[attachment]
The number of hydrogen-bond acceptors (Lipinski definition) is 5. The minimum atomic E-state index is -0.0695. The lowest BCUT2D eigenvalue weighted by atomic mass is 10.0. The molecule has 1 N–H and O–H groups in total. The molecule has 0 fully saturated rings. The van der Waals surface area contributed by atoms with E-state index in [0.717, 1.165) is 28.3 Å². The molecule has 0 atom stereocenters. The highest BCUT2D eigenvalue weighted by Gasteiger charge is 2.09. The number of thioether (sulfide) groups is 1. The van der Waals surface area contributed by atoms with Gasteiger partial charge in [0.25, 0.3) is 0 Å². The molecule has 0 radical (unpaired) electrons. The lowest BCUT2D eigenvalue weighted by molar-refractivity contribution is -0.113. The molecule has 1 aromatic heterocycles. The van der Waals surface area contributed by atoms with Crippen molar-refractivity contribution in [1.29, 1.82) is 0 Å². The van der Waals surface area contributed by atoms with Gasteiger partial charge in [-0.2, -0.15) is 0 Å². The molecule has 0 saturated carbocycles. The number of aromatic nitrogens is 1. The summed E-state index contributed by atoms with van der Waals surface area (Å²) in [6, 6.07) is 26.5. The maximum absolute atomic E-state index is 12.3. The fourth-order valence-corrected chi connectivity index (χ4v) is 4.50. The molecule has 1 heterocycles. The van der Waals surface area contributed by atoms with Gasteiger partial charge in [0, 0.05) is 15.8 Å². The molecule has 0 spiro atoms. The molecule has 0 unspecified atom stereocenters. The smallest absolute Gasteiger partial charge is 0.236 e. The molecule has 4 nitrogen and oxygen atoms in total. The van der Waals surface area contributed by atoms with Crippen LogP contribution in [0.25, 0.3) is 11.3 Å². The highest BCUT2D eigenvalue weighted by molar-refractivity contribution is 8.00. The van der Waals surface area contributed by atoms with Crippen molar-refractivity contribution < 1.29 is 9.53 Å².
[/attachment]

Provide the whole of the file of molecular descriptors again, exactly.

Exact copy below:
The number of hydrogen-bond acceptors (Lipinski definition) is 5. The minimum atomic E-state index is -0.0695. The lowest BCUT2D eigenvalue weighted by atomic mass is 10.0. The molecule has 1 N–H and O–H groups in total. The molecule has 0 fully saturated rings. The van der Waals surface area contributed by atoms with E-state index in [0.717, 1.165) is 28.3 Å². The molecule has 0 atom stereocenters. The highest BCUT2D eigenvalue weighted by Gasteiger charge is 2.09. The number of thioether (sulfide) groups is 1. The van der Waals surface area contributed by atoms with Gasteiger partial charge in [0.25, 0.3) is 0 Å². The molecule has 0 radical (unpaired) electrons. The lowest BCUT2D eigenvalue weighted by molar-refractivity contribution is -0.113. The molecule has 1 aromatic heterocycles. The van der Waals surface area contributed by atoms with Crippen molar-refractivity contribution in [1.29, 1.82) is 0 Å². The van der Waals surface area contributed by atoms with Gasteiger partial charge in [-0.2, -0.15) is 0 Å². The molecule has 0 saturated carbocycles. The number of aromatic nitrogens is 1. The summed E-state index contributed by atoms with van der Waals surface area (Å²) in [6, 6.07) is 26.5. The maximum absolute atomic E-state index is 12.3. The fourth-order valence-corrected chi connectivity index (χ4v) is 4.50. The molecule has 1 heterocycles. The van der Waals surface area contributed by atoms with Gasteiger partial charge in [0, 0.05) is 15.8 Å². The molecule has 0 spiro atoms. The molecule has 0 unspecified atom stereocenters. The smallest absolute Gasteiger partial charge is 0.236 e. The molecule has 4 nitrogen and oxygen atoms in total. The van der Waals surface area contributed by atoms with Crippen LogP contribution in [0.25, 0.3) is 11.3 Å². The highest BCUT2D eigenvalue weighted by molar-refractivity contribution is 8.00. The van der Waals surface area contributed by atoms with Crippen molar-refractivity contribution < 1.29 is 9.53 Å².